We all feel our wings are clipped this holiday season, but you can enjoy a tour around turn-of-the-century California, journey up the Pacific Coast, around the American West, or even visit Hawaii and the Philippines, thanks to newly published content on the Berkeley Library’s Digital Collections site.
Over 10,000 postcards issued by San Francisco publisher Edward H. Mitchell, circa 1898-1920, are now online. This nearly-comprehensive collection was compiled over many decades by Walt Kransky, who generously donated it to The Bancroft Library. Walt’s website has been the go-to site for collectors interested in Mitchell cards; there he compiled a checklist of all known Mitchell postcards, whether he owned examples or not. And he did own the vast majority!
Must-see tourist sites from Yosemite to Southern California beaches and the mountains and forests of the Northwest are in abundance, but so are local industries, agriculture, and countless examples of small town pride.
There is quite a range of court houses, schools, asylums, and even irrigation works on view.
Period humor, for better or worse, is a recurring feature.
In addition to great images, Kransky’s Mitchell collection provides insight into the business of early postcard production. This was a new form when 1898 “Private Mailing Cards” were first issued as “authorized by act of Congress.”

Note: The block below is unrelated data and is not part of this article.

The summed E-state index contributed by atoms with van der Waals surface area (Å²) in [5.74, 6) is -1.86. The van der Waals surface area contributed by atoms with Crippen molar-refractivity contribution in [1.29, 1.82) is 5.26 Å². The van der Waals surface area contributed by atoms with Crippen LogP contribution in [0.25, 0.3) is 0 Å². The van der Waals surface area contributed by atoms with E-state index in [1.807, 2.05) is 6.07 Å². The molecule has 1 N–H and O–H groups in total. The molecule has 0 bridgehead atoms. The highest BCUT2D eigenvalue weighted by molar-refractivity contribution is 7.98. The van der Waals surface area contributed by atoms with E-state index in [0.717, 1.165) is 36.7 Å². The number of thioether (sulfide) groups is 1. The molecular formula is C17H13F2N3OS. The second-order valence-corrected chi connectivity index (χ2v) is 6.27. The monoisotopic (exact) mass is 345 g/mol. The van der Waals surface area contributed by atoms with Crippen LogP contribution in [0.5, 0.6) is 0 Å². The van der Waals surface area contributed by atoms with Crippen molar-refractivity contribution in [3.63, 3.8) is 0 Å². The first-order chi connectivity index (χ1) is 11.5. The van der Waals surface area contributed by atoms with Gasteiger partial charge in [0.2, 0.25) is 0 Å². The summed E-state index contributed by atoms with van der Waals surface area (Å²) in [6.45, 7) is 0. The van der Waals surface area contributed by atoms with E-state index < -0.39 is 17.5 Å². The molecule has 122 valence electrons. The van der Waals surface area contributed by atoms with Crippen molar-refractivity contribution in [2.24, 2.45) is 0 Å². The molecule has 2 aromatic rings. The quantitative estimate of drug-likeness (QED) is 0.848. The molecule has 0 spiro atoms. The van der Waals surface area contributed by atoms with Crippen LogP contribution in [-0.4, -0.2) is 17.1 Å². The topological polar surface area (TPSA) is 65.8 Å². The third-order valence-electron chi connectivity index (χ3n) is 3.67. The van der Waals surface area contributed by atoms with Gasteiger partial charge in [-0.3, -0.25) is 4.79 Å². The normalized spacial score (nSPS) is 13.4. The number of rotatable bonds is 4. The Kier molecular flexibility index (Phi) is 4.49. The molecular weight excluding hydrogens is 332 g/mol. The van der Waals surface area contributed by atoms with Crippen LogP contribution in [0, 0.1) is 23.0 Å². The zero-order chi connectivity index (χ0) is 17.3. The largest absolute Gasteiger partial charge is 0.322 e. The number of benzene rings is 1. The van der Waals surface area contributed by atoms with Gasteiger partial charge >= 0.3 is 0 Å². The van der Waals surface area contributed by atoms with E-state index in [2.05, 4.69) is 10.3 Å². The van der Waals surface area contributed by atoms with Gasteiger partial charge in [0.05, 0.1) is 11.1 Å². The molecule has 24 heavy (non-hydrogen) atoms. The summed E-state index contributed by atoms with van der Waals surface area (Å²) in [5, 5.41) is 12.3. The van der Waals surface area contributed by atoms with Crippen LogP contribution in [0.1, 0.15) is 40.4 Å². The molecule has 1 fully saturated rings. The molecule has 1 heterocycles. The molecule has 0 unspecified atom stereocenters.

Walt Kransky arranged his collection by back type and imprint style and he collected duplicates of given images in all their various styles of presentation. This variety, all from a single publisher, offers great opportunity for scholarship and close studies of visual culture early in the 20th century.
So, whatever your interest, make a cup of cocoa and enjoy an armchair tour, courtesy the Walter Robert and Gail Lynn Kransky collection of Edward H. Mitchell postcards at The Bancroft Library!
Many Library staff collaborated to bring this collection online. Bancroft curatorial and acquisitions staff worked with the donor to preserve this collection at Berkeley, and hundreds of hours of work on descriptive data and inventory alignment were carried out in Bancroft Technical Services’ Pictorial Unit. Library Imaging Services created the thousands of high resolution scans, and the descriptions and images were linked together and brought online through the efforts of Library IT. Most importantly, thanks are due to Walt and Gail Kransky for their generosity, his decades of collecting, and the years of expertise he committed to documenting his collection.